Bodies were originally transported there via a German narrow gauge trench railway on July 22, 1916, then tipped into eight pits measuring approximately 10 metres long, 2.2 metres wide and five metres deep. The grave pits were not discovered by various official post-war burial campaigns during the 1920s, which resulted in British Empire war dead being interred in Imperial War Graves Commission cemeteries.
On 31 July 2008 it was announced that all human remains will be exhumed from the mass burial pits and re-buried with full military honours in individual plots at a new war cemetery, situated as close as possible to where the soldiers were found. Exhumation and re-interment will be carried out under the auspices of the Commonwealth War Graves Commission. The original burial location at Pheasant Wood was deemed unsuitable for a permanent cemetery because of the likelihood of regular flooding, and difficult access to the site for visitors. The site for the new permanent CWGC cemetery was selected in autumn 2008 and is located approximately 120 metres from Pheasant wood, where the bodies where found.It will be very similar in appearance to other CWGC war cemeteries in France and will be built to the same standard.

On Saturday 30 January 2010 at 11am, the first of 250 Australian and British soldiers was reinterred at Fromelles (Pheasant Wood) Military Cemetery.
This was the symbolic start of the reburial stage, which will see around 30 reinterments taking place each Monday, Wednesday and Friday in February, weather permitting.
The day was cold, but sunny, and the Australian and British soldiers who formed the bearer party performed their task admirably. Hundreds of local people came to watch the ceremony, along with many visitors from overseas. They were joined by governmental and military dignitaries from the UK, Australia and France.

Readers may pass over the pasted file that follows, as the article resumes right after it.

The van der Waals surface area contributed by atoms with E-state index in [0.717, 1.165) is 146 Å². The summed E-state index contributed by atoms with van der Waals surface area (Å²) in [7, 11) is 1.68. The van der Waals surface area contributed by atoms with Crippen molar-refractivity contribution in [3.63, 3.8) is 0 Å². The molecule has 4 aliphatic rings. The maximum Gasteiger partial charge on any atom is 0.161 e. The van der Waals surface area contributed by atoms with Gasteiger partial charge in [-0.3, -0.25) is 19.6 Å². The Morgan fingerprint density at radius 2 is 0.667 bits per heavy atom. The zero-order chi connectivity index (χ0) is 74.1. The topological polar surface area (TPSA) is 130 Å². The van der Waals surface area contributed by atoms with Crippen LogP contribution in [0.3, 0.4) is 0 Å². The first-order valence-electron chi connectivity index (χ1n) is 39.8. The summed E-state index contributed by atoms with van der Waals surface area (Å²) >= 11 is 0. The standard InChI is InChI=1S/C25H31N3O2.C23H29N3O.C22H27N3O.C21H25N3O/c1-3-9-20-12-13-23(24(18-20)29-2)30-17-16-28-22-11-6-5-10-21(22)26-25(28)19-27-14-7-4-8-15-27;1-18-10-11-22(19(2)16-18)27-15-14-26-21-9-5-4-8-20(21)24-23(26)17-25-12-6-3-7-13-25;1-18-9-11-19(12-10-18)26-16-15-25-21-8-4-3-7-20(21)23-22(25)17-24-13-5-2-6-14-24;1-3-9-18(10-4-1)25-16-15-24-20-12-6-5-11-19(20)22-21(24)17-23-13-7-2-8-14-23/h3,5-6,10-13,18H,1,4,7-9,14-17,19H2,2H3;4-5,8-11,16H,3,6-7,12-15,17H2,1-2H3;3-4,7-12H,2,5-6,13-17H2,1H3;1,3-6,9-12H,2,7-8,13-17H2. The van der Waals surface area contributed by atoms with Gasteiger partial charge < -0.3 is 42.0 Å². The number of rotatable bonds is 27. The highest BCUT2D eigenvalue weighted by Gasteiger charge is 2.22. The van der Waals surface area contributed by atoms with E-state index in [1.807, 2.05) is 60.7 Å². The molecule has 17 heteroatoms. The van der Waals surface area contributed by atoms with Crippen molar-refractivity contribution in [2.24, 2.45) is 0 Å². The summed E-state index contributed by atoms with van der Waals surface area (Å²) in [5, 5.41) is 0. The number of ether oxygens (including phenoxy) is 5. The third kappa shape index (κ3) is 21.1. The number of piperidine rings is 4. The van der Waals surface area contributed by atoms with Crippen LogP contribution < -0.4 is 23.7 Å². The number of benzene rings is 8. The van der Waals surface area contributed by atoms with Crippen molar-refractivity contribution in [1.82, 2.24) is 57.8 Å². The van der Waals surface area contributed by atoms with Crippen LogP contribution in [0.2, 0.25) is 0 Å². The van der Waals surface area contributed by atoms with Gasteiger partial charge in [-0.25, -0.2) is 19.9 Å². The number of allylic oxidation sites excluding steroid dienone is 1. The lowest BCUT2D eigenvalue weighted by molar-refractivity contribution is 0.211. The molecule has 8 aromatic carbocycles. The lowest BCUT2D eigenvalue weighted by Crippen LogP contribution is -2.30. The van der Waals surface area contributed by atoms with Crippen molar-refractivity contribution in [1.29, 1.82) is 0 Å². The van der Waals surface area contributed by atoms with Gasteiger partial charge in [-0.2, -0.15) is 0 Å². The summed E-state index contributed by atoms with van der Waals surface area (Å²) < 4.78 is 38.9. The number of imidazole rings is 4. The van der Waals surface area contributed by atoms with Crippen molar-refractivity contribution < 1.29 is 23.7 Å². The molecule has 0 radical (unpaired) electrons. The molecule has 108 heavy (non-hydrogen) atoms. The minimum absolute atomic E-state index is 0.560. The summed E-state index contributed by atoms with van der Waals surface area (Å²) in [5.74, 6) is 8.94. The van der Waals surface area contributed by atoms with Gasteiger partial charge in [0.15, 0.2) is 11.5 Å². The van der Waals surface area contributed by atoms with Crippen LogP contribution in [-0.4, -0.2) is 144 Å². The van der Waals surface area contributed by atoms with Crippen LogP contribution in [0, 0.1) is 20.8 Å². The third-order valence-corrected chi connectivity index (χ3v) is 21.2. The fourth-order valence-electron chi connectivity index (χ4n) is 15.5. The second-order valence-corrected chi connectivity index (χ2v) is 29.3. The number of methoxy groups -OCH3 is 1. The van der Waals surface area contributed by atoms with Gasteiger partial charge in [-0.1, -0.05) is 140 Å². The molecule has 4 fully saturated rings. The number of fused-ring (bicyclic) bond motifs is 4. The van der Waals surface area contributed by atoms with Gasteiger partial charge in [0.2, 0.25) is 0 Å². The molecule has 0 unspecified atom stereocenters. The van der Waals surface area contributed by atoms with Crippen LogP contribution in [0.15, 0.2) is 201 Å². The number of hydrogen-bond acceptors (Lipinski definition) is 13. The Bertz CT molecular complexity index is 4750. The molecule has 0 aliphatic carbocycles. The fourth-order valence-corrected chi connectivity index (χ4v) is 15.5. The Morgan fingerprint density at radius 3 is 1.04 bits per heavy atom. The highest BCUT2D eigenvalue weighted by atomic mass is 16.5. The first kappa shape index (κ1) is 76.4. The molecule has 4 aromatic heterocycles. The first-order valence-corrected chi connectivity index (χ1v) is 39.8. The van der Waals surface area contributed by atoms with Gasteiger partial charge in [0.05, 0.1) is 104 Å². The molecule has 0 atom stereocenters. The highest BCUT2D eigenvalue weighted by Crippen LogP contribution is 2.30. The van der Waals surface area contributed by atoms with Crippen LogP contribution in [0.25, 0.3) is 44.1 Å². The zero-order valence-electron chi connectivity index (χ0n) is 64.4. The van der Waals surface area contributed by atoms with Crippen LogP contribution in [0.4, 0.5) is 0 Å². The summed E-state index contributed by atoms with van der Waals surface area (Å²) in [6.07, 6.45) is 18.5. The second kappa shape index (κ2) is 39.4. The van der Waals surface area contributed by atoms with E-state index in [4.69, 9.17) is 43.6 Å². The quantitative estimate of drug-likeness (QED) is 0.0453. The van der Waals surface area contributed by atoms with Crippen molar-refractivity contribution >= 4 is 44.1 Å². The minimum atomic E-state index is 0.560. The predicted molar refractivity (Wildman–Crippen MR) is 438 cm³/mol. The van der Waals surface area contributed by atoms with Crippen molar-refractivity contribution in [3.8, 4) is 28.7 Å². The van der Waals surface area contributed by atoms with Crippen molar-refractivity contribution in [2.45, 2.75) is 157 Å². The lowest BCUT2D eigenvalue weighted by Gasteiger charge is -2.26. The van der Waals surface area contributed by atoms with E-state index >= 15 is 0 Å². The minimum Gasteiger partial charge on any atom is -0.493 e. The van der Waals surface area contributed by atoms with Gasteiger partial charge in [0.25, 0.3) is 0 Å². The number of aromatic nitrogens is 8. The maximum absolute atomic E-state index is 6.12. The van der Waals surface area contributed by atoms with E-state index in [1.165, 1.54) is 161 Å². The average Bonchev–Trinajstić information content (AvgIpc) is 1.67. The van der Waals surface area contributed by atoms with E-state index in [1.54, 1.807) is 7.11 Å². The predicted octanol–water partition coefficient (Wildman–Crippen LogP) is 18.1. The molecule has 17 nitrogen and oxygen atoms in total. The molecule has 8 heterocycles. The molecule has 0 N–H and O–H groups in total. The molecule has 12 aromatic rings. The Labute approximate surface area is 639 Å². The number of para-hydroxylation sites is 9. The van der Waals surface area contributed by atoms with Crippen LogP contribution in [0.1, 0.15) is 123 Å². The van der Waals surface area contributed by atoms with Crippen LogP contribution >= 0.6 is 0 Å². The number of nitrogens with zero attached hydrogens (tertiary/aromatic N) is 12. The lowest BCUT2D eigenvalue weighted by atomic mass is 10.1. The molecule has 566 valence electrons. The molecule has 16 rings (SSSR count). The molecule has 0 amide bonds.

July 1916: Australian prisoners captured during the Battle of Fromelles being escorted along Route de Béthune in Haubourdin, northern France using Google streetview

The "Hitler bunker"
About a mile south of Fromelles towards Aubers on the the D141 is this concrete shelter where it is claimed that Hitler spent time whilst serving with the Bavarian Infanterie-Regiment List.
According to the sign, this bunker was in the 5th German line during the battle of Fromelles.

Fauquissart CWGC
Map showing the Fauquissart Sector in 1916
Home to 105 graves, many of which are from the Battle of Neuve Chapelle. One burial is that of Captain Charles Edmund Wood, a Harrow and Sandhurst educated soldier who was Adjutant of the 1st Battalion Royal Welsh Fusiliers, killed on the 11th of March 1915. There are special memorials to three men known to be buried in the Cemetery (there are 19 unidentified graves), and one of these, Lance-Corporal F E Carter of the Northamptonshire Yeomanry also died during Neuve Chapelle whose stone reads "A noble son, his Country called, he answered".